Columbiana Businesses See Better Economy

LISBON, Ohio – Even with the slowdown in the oil and natural gas drilling industry, the business climate in Columbiana County is still on the upswing, several companies reported Tuesday at the Business Expo & Trade Show.

In addition to the oil and gas industry, manufacturing and health care are going strong.

“We see people coming not just from Columbiana County, but from the surrounding counties,” said Debbie Hill, co-owner of FR Clothing & More and Terra Clean Solutions in Hanoverton. “There are new people all the time because there are pipeline companies coming [into the area] frequently, which brings a new base of customers.”

Hill’s businesses sell fire-resistant clothes and safety equipment for oil and gas workers as well as chemicals for cleaning the grease and dirt from the clothes.

Even with the slowdown, she says, the pipeline work should eventually bring the drilling and production side of the industry back.

Last week, it was announced that an unnamed company would build a $100 million advanced-metals manufacturing plant in the city of Columbiana. The plant would employ about 120, mostly from the area.

“They were happy because they saw the pattern shops, the welding places and the 3-D printing places we have. These places are relatively small, but they’re all around and doing well,” said Terry McCoy, a member of the Columbiana Area Chamber of Commerce business development committee. “The young people in our community are being educated in those fields. They saw the community was open for that kind of development. That’s why we were selected over South Carolina.”

Several manufacturers in the county are ready to expand, said Kyle White, manufacturing outreach manager for Manufacturing Advocacy and Growth Network. The nonprofit helps manufacturers expand, develop new products and recruit employees.

“The manufacturers work hard and they work hard to build their business. They do run into some challenges like any other business,” she said. “We’re also seeing businesses here that need help [getting] to the next level. They may not know how to build their business, but they want to.”

With an aging population – nearly 18% of the county population is over 65, about 3% higher than the state average – the health-care industry is doing well, says Audrey Null, executive director of the Salem Area Chamber of Commerce.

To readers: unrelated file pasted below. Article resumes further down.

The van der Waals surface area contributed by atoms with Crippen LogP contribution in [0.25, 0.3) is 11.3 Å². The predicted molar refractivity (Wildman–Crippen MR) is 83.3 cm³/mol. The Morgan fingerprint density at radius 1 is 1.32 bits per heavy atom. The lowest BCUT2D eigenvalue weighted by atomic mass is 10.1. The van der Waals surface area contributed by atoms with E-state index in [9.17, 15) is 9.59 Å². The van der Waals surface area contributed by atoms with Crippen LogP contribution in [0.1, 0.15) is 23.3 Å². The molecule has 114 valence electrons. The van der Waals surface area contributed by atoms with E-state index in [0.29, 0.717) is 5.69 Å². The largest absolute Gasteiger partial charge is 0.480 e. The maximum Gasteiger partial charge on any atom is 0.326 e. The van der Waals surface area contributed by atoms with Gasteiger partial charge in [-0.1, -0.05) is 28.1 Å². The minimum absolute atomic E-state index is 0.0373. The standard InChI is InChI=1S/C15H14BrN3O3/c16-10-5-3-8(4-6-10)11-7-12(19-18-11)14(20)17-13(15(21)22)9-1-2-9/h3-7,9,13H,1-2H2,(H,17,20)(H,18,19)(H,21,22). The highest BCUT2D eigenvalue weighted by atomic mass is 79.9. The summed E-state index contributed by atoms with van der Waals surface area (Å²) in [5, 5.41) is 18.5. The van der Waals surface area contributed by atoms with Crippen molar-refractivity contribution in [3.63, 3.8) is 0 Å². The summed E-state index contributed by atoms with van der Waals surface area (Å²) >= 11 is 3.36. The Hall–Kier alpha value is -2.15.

“The business climate in Columbiana County is improving quite a bit. We’re seeing a lot more activity; more new businesses and small businesses are telling us that they’re doing better financially,” she said. “Nursing homes and other businesses that serve the elderly are the businesses [where] we’re seeing a great increase.”

Ohio Valley Home Health has seen its business grow over the past year, says account executive Bill Lambert, despite changes to the health-care system.

“With a lot of restructuring and examining how things are down, we’re able to survive and keep doing good,” he explained. “We’ve seen improvement in almost all aspects of our business, from the number of patients to the outcomes. They’re staying at home longer. They’re healthier.”

The expo, hosted by the Columbiana County Area Chambers of Commerce, assembled 65 businesses throughout the county to network, show their newest products and attend seminars on social media, health care, preventing cyber attacks and how to improve their products.

“I get the impression that things aren’t ‘great great,’ but we are seeing improvement. There’s a lot of improvement and revitalization in downtown East Liverpool,” said Leigh Ann Alexander, executive director of the Southern Columbiana County Regional Chamber of Commerce.

There, a new 46-unit apartment building is expected to draw new residents, New Castle School of Trades is looking at moving into the Ogilvie Building downtown, and Kent State University is exploring the expansion of its campus.

In East Palestine, vacant buildings are filling up, reported John Hersch, a member of that city’s chamber of commerce.

“Business is on the increase after being down for a bit. In East Palestine there are businesses moving into vacant buildings and that’s something people will see all over the county,” he said. “The county commissioners have been business-oriented and they’re doing things that can help promote business.”

Even banks are getting in on the business growth, said Dianna Allmon, vice president of the Columbiana region for CF Bank.

“We’re doing fantastic. There’s a lot of commercial lending and new business accounts. And we’re being aggressive in going out into the market and pursuing new business,” she said. “We’re seeing a lot with the shale and pipeline work. Once the infrastructure is done and the companies can move the gas, we’ll see a lot more activity.”

Pictured: Summit Federal Credit Union, whose booth was staffed by Brittney Pistor, membership development specialist, was among the companies exhibiting at the Business Expo & Trade Show.

Copyright 2024 The Business Journal, Youngstown, Ohio.